Electrical efficiency affects a massive number of devices, from the relatively tiny phones in our pockets all the way up to electric cars and the power grids keeping our houses running. Power converters are a particularly important part of the equation, as they're the devices that bring the high voltages coming through power lines down to more manageable levels for household outlets. MIT, along with semiconductor company IQE, Columbia University, IBM and the Singapore-MIT Alliance for Research and Technology have announced some breakthroughs on making that part of the equation more efficient.
Specifically, the report outlines how power converters made of gallium nitride semiconductors are both more efficient and smaller -- but thus far they've only been able handle power in the range of 600 volts. That's enough for household products, but not for larger or more complex devices. But MIT's research has led to a breakthrough in which gallium nitride converters have been able to handle twice the voltage -- up to 1,200 volts. That's enough to use in an electric car, but this is only a beginning point for the technology.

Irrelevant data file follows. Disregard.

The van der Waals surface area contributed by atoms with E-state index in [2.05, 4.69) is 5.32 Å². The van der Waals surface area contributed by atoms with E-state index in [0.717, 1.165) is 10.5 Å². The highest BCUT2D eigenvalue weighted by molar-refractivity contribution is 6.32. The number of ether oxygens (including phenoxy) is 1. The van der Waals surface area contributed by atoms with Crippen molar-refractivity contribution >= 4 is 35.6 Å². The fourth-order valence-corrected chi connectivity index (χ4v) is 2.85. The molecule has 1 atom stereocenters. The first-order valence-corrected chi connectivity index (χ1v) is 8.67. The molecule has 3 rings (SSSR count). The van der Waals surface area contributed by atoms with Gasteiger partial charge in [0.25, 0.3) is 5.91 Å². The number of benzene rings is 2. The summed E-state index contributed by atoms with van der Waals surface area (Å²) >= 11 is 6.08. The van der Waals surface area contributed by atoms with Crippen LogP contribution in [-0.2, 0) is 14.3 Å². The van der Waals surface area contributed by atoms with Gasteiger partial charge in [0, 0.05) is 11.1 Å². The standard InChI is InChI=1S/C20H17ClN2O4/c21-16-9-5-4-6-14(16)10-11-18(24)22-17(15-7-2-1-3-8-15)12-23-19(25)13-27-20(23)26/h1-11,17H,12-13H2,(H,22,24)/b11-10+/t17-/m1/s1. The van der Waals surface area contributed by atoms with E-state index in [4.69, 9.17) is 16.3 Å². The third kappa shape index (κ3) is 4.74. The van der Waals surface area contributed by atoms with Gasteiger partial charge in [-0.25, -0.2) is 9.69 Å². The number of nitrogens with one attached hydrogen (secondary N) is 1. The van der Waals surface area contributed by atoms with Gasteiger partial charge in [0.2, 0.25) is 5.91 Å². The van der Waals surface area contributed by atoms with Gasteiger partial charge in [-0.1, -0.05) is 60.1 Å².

Ultimately, MIT and its partners believe that improvements will let these converters handle 3,300 and 5,000 volts, enough to build them into the power grid itself. The challenge has been building "vertical" converters out of gallium nitride, a design that's more efficient than the "lateral" alternative, but also harder to produce. But a new design has helped make these voltage increases more plausible: "Instead of doing the complicated zigzag path for the current in conventional vertical transistors, let's change the geometry of the transistor completely," said MIT professor Tomás Palacios. There's no word on when these types of designs might make it into electric cars or power grids, but the potential of reducing energy waste makes this project one worth keeping an eye on.